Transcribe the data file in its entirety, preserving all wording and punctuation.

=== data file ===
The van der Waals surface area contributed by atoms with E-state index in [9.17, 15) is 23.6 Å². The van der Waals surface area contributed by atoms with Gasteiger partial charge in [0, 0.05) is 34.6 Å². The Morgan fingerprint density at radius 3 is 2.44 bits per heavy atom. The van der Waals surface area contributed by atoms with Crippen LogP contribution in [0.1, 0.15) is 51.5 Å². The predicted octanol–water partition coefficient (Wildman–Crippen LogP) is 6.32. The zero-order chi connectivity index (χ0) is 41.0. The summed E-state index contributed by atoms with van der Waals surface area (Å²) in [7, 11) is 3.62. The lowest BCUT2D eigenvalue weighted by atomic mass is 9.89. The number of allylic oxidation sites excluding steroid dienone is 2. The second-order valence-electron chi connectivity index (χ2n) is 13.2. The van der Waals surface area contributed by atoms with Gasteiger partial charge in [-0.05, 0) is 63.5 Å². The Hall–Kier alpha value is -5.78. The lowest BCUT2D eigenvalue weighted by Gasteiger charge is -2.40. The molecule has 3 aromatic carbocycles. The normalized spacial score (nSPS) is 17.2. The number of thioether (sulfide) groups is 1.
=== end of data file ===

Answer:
The van der Waals surface area contributed by atoms with E-state index in [9.17, 15) is 23.6 Å². The van der Waals surface area contributed by atoms with Gasteiger partial charge in [0, 0.05) is 34.6 Å². The Morgan fingerprint density at radius 3 is 2.44 bits per heavy atom. The van der Waals surface area contributed by atoms with Crippen LogP contribution in [0.1, 0.15) is 51.5 Å². The predicted octanol–water partition coefficient (Wildman–Crippen LogP) is 6.32. The zero-order chi connectivity index (χ0) is 41.0. The summed E-state index contributed by atoms with van der Waals surface area (Å²) in [7, 11) is 3.62. The lowest BCUT2D eigenvalue weighted by atomic mass is 9.89. The number of allylic oxidation sites excluding steroid dienone is 2. The second-order valence-electron chi connectivity index (χ2n) is 13.2. The van der Waals surface area contributed by atoms with Gasteiger partial charge in [-0.05, 0) is 63.5 Å². The Hall–Kier alpha value is -5.78. The lowest BCUT2D eigenvalue weighted by Gasteiger charge is -2.40. The molecule has 3 aromatic carbocycles. The normalized spacial score (nSPS) is 17.2. The number of thioether (sulfide) groups is 1.